Moon Witch, Spider King (The Dark Star trilogy #2) by Marlon James #BookReview #Fantasy

The front cover for Moon Witch Spider King. The cover is a jumble of facial features, feathers and fauna, which make a woman's face on the right and a man's on the left.

Moon Witch, Spider King (The Dark Star trilogy #2) by Marlon James

Hamish Hamilton, hardback, £20

Reviewed by Ian Green

The front cover for Moon Witch Spider King. The cover is a jumble of facial features, feathers and fauna, which make a woman's face on the right and a man's on the left.

The Dark Star trilogy opened with the bombastic and bloody Black Leopard, Red Wolf– the brutal and braggadocious Tracker telling the mysterious Inquisitor of his quest to find a dead boy. The first book was dense and violent, twisting its way through action and intrigue. The world James has created is deep, and the language unflinchingly convoluted, with all the contradictions and tics one might expect of a narrated tale. The second book in the series, Moon Witch, Spider King, takes a fascinatingly oblique angle at the series structure. Here, rather than following Tracker and his moods and ambition, we follow Sogolon, who in the first book was both ally and adversary to Tracker. Where Tracker’s violent tendencies and sexual appetites were both flaunted and revelled in, Sogolon slowly reveals a much different narrator- she has power and her own history weighing her down. Re-telling the same tale from a new viewpoint could have been stale, but our story here spans Sogolon’s entire life, from a girl with no name living in the dirt all the way to her final incarnation as the titular Moon Witch, granting wishes to downtrodden women, harnessing magics that are never quite defined.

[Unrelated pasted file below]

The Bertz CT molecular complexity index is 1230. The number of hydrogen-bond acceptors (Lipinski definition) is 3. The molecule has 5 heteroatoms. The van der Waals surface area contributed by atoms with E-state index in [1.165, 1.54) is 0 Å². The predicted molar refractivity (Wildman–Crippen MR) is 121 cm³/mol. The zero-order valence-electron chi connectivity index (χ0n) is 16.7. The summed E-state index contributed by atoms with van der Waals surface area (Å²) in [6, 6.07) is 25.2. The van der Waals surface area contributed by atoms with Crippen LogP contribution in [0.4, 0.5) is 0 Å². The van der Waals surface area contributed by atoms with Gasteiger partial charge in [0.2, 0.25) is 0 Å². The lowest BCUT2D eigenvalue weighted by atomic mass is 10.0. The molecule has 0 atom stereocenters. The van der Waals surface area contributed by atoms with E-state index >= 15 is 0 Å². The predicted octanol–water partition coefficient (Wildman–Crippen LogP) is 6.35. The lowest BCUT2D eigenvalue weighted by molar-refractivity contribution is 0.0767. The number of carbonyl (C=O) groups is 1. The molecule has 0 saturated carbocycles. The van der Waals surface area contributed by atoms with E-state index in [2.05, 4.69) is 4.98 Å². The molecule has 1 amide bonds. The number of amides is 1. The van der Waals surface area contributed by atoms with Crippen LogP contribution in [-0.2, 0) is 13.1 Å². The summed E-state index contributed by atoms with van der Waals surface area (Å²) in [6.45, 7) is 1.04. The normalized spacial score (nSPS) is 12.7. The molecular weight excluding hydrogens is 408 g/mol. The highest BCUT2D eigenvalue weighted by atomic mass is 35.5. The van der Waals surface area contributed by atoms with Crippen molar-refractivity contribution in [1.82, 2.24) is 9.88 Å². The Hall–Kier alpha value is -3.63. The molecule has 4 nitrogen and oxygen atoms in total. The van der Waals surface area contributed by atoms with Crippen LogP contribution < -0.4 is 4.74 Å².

The book takes its time- there is no easy gratification, and Sogolon herself is a frustratingly inactive protagonist for long tranches of the story. There are segments dedicated to family life and courtly drama. But all of these are disconnected save for the tenuous thread that is Sogolon’s life- over a hundred years, we come to slowly understand her burning hatred for the Aesi, the chancellor of the king, and come to see all Sogolon has lost. As with Black Leopard, Red Wolf, certainly there is a core adventure at play- a child must be rescued to return sanity to the northern kingdom and prevent war. Yet all involved seem to understand this simplistic quest will never have the results some may hope. Beyond this adventure, the linear narrative of this second instalment is easier to follow than Tracker’s disjointed tales in the first volume, and Sogolon’s eye on the movement of power gives us a wider context of the political and cultural landscape. When Sogolon’s narrative catches up to the adventure of the first book, there is a slight disappointment perhaps to those not reading the series consecutively-seeing another eye on Tracker’s tale would perhaps impact more if the details of his story were not a book ago, and separated by the reader by four hundred pages (and a hundred or more years) of narrative.

The first book was neck-deep in sex and violence, and this second instalment offers more of the same but with a protagonist whose gaze has a different maturity. An evolution of the world James has created, Moon Witch, Spider King will frustrate and delight but will reward those who stay the course. A lavish world, luscious prose, and the promise of blood-soaked vengeance- what more could you wish for?